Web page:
Jahanna Hoehne

1998-The Michael J. Keen Award

B.Sc. (Honours) Thesis


(PDF - 18.1 Mb)

Emerald Basin is a 2430 km2 depression located on the central Scotian Shelf approximately 40 kilometers off the coast of Nova Scotia. Sleeve-gun reflection data collected in 1994 and Ocean Bottom Seismometer data collected in 1995, were analyzed for this project in order to detail the velocity structures and the lithostratigraphic boundaries of the units present in Emerald Basin. Three units were identified based on their acoustic velocities. Namely, the Scotian Shelf Drift (1.9 km/s) the Mesozoic-Cenozoic strata (2.2 km/s) and the Cambro-Ordovician Meguma Group bedrock (6.1 km/s). Previous works were considered in order to establish a more complex velocity model and to have a velocity value for each lithological unit present in the basin. The velocities of the upper sediments namely, the LaHave Clay and Emerald Silt were not determinable from the data set analyzed due to limitations in resolution, therefore, values of 1.44 km/s and 1.46 km/s (determined by Moran et al. 1991) were utilized for the LaHave Clay and Emerald Silt respectively, for the purposes of mapping.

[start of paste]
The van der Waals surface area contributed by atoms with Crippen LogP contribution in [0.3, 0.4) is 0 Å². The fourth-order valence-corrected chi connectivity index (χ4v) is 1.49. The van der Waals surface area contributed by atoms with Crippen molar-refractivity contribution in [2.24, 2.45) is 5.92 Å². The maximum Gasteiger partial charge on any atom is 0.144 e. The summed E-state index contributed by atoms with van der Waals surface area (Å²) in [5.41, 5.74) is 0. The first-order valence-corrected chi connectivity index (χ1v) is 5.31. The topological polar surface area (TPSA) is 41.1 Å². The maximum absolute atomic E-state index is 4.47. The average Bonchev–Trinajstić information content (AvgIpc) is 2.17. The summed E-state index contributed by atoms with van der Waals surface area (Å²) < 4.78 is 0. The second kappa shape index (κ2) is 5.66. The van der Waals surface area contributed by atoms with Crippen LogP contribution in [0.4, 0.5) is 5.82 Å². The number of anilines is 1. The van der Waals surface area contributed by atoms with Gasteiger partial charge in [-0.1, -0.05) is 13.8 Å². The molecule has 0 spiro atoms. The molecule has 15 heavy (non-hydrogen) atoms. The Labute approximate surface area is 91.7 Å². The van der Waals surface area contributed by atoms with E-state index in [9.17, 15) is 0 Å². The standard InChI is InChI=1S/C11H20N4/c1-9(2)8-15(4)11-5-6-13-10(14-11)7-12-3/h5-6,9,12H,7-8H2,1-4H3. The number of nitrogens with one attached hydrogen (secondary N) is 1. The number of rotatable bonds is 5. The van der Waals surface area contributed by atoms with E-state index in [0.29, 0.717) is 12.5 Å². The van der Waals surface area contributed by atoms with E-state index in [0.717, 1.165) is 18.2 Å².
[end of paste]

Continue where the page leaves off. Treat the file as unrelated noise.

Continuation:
The boundaries and thicknesses of the LaHave Clay, the Emerald Silt and the Scotian Shelf Drift deposit were determined and mapped during this project. On first interpretation it looked as though the high velocity structure (basement) was present exclusively under the moraine, however when previous work was consulted (Louden 1994) it was determined that the Meguma Group bedrock does occur in the basin as well as under the moraine but it is found at a much greater depth within the basin. The resolution and depth penetration limitations in the data did not allow this unit to be seen and therefore the unit could not be mapped across the area.

The coincidental occurrence of the high velocity strata under the moraine complex led the author to infer that the position of the moraine was a result of this pre-exiting basement structure. When the complex history of the Scotian Shelf is considered it becomes a plausible situation. A major fault complex runs across the Scotian Shelf as a result of early rifting. This would explain the shallower existence of the bedrock under the moraine and the deeper existence in the basin. This idea was taken further to conclude that the shape of the basin and the occurrence of its lithological units and glaciogenic features are a result of how the Wisconsinan ice sheet behaved due to the pre-existing shape of the bedrock.

Pages: 86
Supervisor: Keith Louden